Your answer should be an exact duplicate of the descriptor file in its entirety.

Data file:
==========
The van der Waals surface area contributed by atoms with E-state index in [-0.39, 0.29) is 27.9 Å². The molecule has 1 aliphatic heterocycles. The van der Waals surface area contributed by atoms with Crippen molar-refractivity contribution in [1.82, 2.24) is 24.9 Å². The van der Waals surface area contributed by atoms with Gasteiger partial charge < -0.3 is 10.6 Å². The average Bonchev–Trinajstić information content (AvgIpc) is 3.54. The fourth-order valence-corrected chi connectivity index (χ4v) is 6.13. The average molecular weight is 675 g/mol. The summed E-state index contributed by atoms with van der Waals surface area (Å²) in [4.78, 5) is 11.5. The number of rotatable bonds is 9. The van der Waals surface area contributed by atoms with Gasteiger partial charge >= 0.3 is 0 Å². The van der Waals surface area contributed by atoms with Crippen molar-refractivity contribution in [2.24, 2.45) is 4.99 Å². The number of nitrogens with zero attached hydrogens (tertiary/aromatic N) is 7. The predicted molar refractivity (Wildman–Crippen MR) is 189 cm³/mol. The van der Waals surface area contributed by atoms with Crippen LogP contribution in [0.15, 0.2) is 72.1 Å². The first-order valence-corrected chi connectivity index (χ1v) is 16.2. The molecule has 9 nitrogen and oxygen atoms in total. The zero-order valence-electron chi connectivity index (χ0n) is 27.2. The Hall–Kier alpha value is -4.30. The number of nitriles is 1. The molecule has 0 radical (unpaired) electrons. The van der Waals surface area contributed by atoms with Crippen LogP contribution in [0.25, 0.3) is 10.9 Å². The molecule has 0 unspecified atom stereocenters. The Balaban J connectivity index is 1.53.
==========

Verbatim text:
The van der Waals surface area contributed by atoms with E-state index in [-0.39, 0.29) is 27.9 Å². The molecule has 1 aliphatic heterocycles. The van der Waals surface area contributed by atoms with Crippen molar-refractivity contribution in [1.82, 2.24) is 24.9 Å². The van der Waals surface area contributed by atoms with Gasteiger partial charge < -0.3 is 10.6 Å². The average Bonchev–Trinajstić information content (AvgIpc) is 3.54. The fourth-order valence-corrected chi connectivity index (χ4v) is 6.13. The average molecular weight is 675 g/mol. The summed E-state index contributed by atoms with van der Waals surface area (Å²) in [4.78, 5) is 11.5. The number of rotatable bonds is 9. The van der Waals surface area contributed by atoms with Gasteiger partial charge >= 0.3 is 0 Å². The van der Waals surface area contributed by atoms with Crippen molar-refractivity contribution in [2.24, 2.45) is 4.99 Å². The number of nitrogens with zero attached hydrogens (tertiary/aromatic N) is 7. The predicted molar refractivity (Wildman–Crippen MR) is 189 cm³/mol. The van der Waals surface area contributed by atoms with Crippen LogP contribution in [0.15, 0.2) is 72.1 Å². The first-order valence-corrected chi connectivity index (χ1v) is 16.2. The molecule has 9 nitrogen and oxygen atoms in total. The zero-order valence-electron chi connectivity index (χ0n) is 27.2. The Hall–Kier alpha value is -4.30. The number of nitriles is 1. The molecule has 0 radical (unpaired) electrons. The van der Waals surface area contributed by atoms with Crippen LogP contribution in [0.25, 0.3) is 10.9 Å². The molecule has 0 unspecified atom stereocenters. The Balaban J connectivity index is 1.53.